As a result of the Final Negative Assessment, the Foreign-controlled Co. may be forced to a fire sale and thus may suffer damages, which would be the negative difference between the value of the immovable property at the signing, and the consideration the purchaser receives after it has been forced to dispose that property. To be able to determine the amount of the compensation without falling into a dispute, it is advisable that the parties agree upon the value of the immovable as at the date of signing of the SPA.

However, such downside protection, when coupled with time pressure, may cause the purchaser to be reluctant to seek the "best market price" for the immovable property. Therefore, the seller may request to have a call-option to buy the property at the pre-agreed value, in order to be able to sell it later without facing the time-pressure.

(ii) Final Negative Assessment to Trigger the Unwinding of the Transaction

In case the immovable properties owned by the target company play a significant role in the operations of the company such that the purchaser would not have entered into the SPA in the absence of such immovable properties, the above compensation process may not be fair for either or both parties.

In such case, the parties may opt to reverse the transaction and re-exchange the purchase price and the shares if a Final Negative Assessment to be issued.

4. Final remarks

However remote it may be, a share deal concerning an immovable property owning Foreign-controlled Co. entails an inherent risk, which may have severe consequences on the business. On the other hand, Foreign-controlled Co.'s leasing of immovable property is not subject to the above restriction hence clearance mechanisms, although it is obvious that even a long-term lease agreement is not a match to ownership.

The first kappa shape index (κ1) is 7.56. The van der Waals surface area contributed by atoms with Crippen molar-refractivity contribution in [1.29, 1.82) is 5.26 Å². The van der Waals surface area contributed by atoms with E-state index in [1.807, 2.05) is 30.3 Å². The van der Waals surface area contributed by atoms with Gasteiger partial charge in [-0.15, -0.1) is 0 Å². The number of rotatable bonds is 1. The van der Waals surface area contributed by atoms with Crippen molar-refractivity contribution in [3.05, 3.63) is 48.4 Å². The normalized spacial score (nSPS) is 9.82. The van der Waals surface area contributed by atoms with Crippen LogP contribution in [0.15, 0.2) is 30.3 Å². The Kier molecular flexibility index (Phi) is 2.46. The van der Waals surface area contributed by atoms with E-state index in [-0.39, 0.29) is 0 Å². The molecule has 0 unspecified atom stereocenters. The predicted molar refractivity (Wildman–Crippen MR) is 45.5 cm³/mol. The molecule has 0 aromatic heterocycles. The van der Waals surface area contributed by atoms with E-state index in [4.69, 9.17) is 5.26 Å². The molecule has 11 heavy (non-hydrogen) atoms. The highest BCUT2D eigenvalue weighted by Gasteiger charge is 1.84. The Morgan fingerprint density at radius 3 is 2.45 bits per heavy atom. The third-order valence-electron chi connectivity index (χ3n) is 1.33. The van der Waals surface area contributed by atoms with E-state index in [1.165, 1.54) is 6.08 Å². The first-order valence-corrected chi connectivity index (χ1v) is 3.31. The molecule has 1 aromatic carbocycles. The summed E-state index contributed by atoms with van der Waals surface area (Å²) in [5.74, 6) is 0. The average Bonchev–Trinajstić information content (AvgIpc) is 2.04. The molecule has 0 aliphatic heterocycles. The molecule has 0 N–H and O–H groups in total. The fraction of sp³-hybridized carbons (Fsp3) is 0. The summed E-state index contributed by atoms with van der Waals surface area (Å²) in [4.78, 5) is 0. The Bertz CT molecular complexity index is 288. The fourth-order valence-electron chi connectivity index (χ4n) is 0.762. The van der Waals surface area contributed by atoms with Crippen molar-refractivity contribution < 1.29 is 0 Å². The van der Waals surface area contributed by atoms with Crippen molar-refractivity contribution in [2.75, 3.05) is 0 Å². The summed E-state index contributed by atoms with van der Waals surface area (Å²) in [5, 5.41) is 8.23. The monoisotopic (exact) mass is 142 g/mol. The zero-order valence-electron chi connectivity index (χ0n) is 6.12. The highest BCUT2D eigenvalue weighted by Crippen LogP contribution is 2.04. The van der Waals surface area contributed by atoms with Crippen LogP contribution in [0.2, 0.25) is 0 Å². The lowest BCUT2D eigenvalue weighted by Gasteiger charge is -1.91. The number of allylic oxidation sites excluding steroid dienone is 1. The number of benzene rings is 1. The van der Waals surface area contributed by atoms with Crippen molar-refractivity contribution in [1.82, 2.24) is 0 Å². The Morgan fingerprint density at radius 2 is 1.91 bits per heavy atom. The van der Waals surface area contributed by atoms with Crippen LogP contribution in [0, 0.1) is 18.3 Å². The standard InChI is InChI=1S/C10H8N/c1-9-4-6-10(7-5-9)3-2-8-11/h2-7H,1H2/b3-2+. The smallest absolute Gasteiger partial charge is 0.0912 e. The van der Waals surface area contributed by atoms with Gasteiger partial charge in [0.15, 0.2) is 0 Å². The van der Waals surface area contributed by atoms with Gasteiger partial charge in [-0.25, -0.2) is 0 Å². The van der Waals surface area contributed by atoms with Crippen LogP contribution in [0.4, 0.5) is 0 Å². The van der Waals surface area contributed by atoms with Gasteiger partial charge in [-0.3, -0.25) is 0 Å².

The above discussed risk does not stem from either party, especially the seller's, actions or omissions, therefore, the seller may be reluctant to negotiate a partially or wholly reversible deal. On the other hand, not having addressed such risk in the SPA may have a cost to the purchaser in case the risk of Final Negative Assessment materializes.

All in all, the parties should not turn a blind eye on this issue, and in order to manage foreseeable risks, should address the matter in the most suitable way for the transaction and business at hand.

[1] For companies whose shares are publicly traded, such notification shall be made with regards to foreign shareholders holding 10% or more shares provided that foreign investors, individually or together, have a 50% or more shareholding in the company for the last 3-months.

[2] Such commission will consist of the representatives of the Provincial Directorate of Security or Provincial Gendarmerie Command, Garrison Command and Coast Guard Command, chaired by the Governor or deputy Governor.

[3] The Regulation provides no information on how such adjustment may be made.

The content of this article is intended to provide a general guide to the subject matter. Specialist advice should be sought about your specific circumstances.